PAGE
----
BCG Advises Fuel Retailers to Modernise Service Stations
By Modupe Gbadeyanka
If fuel retailers intend to survive and remain in business in the future, they must begin to make plans to modernise their service stations to support electric vehicles, supply biofuel as well as capitalize on their real estate, and zero in on sustainable practices.
In a new report by Boston Consulting Group (BCG), a leading global management consulting firm, it was disclosed that only those who heed this suggestion may continue to operate in the fast-emerging landscape.
The fuel industry has long been facing disruptive forces, and these have only accelerated since the beginning of the COVID-19 pandemic: electric vehicles (EVs) and alternative fuels have gained significant traction, mobility usage and attitudes have evolved, and customer behaviour has changed dramatically.
In the report titled A New Era for Fuel Retailers, 33 executives from 20 leading global retailers and operators with robust retail businesses were questioned and it was found that in-store sales and online offers during the pandemic offset sharp declines in gasoline and diesel sales volumes.
More recently, as geopolitical uncertainty and volatility have placed upward pressure on oil prices, many operators have realized that retail is a matter of business resiliency. As such, some 70 per cent of leading retailers are planning to expand their network in the coming years.
“The latest innovations in mobility and renewable power technology are encouraging stakeholders in Nigeria’s energy and automotive industries to develop and deploy solar-powered electric charging ports and expand gas stations in response to the growing fleet of electric and gas-powered vehicles.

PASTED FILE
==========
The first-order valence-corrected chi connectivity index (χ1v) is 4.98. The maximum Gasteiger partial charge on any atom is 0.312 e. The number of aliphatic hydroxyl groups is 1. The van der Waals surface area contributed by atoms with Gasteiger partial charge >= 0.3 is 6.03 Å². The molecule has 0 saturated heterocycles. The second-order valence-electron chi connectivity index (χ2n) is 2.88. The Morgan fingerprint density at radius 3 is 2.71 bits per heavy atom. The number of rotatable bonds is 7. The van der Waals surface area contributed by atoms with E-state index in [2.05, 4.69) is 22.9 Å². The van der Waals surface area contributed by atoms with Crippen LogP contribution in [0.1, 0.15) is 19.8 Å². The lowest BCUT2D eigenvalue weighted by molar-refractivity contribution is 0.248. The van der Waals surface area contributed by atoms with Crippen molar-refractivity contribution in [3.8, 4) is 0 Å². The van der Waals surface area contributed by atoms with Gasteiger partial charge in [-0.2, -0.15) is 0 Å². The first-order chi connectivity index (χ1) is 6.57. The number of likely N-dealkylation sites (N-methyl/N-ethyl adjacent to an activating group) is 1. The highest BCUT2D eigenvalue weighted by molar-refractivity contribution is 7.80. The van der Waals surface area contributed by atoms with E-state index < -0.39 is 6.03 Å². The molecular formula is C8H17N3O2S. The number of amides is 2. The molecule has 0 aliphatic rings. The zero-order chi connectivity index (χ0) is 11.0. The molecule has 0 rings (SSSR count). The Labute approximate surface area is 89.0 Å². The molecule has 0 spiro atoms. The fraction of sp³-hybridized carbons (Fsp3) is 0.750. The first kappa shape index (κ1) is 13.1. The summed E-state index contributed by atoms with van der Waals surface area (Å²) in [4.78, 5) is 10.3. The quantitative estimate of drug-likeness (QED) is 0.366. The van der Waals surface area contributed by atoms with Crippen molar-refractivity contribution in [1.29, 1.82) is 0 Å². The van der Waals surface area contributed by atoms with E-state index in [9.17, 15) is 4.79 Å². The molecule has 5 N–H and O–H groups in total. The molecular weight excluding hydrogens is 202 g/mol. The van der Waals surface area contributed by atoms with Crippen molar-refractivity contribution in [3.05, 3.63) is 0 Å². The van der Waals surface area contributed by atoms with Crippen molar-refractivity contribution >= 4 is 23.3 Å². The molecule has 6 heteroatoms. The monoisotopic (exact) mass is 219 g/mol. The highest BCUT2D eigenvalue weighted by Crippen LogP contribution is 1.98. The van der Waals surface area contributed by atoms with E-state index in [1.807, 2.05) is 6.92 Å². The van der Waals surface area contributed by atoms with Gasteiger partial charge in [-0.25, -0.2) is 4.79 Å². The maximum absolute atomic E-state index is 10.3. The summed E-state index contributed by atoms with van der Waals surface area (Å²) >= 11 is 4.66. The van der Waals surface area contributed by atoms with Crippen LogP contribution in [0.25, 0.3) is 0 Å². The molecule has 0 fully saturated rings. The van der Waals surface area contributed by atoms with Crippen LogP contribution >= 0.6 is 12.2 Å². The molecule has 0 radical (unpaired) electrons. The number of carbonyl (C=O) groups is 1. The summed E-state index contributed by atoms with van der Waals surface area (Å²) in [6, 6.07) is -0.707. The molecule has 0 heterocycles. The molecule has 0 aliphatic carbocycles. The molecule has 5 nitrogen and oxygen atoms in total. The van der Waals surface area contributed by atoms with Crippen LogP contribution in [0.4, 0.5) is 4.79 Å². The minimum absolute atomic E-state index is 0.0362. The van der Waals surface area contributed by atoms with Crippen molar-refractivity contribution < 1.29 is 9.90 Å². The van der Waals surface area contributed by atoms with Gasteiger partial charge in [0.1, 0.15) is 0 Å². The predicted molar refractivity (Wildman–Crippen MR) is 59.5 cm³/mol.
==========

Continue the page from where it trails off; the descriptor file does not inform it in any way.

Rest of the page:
“These initiatives, which are part of the pilot project of the National Automotive Design and Development Council (NADDC), will open more opportunities for investors to boost profitability and decarbonise the environment; encourage retail stations to expand their offerings and automobile technicians to upgrade their skills, when deployed at scale,” a Partner and Associate Director at BCG Nigeria, Ms Oluseun Solanke, was quoted as saying in the report made available to Business Post.
A Managing Director and Senior Partner at BCG, Mirko Rubeis, while commenting on the outcome of the survey, stated that, “Beyond extracting the most value from their traditional core business, fuel retailers’ survival depends on investing beyond the pump.
“They need to make ambitious moves into new digital businesses while also adapting the service station to support EV and other alternatives fuels, capitalize on their existing real estate, and zero in on sustainable mobility.”